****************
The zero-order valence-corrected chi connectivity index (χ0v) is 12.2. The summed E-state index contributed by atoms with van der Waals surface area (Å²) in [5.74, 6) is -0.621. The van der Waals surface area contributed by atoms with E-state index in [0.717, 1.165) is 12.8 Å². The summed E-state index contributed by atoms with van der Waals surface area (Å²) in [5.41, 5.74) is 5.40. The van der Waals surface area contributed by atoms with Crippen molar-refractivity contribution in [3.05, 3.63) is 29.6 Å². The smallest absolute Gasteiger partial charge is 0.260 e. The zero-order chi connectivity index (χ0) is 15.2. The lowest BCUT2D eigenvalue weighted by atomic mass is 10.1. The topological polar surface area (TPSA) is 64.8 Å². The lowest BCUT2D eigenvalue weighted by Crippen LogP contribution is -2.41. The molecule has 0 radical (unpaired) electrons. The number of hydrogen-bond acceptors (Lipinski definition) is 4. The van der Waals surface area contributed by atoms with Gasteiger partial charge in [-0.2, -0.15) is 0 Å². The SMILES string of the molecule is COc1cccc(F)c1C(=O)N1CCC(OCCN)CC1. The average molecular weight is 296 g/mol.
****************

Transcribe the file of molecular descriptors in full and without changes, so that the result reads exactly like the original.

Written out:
The zero-order valence-corrected chi connectivity index (χ0v) is 12.2. The summed E-state index contributed by atoms with van der Waals surface area (Å²) in [5.74, 6) is -0.621. The van der Waals surface area contributed by atoms with E-state index in [0.717, 1.165) is 12.8 Å². The summed E-state index contributed by atoms with van der Waals surface area (Å²) in [5.41, 5.74) is 5.40. The van der Waals surface area contributed by atoms with Crippen molar-refractivity contribution in [3.05, 3.63) is 29.6 Å². The smallest absolute Gasteiger partial charge is 0.260 e. The zero-order chi connectivity index (χ0) is 15.2. The lowest BCUT2D eigenvalue weighted by atomic mass is 10.1. The topological polar surface area (TPSA) is 64.8 Å². The lowest BCUT2D eigenvalue weighted by Crippen LogP contribution is -2.41. The molecule has 0 radical (unpaired) electrons. The number of hydrogen-bond acceptors (Lipinski definition) is 4. The van der Waals surface area contributed by atoms with Gasteiger partial charge in [-0.2, -0.15) is 0 Å². The SMILES string of the molecule is COc1cccc(F)c1C(=O)N1CCC(OCCN)CC1. The average molecular weight is 296 g/mol.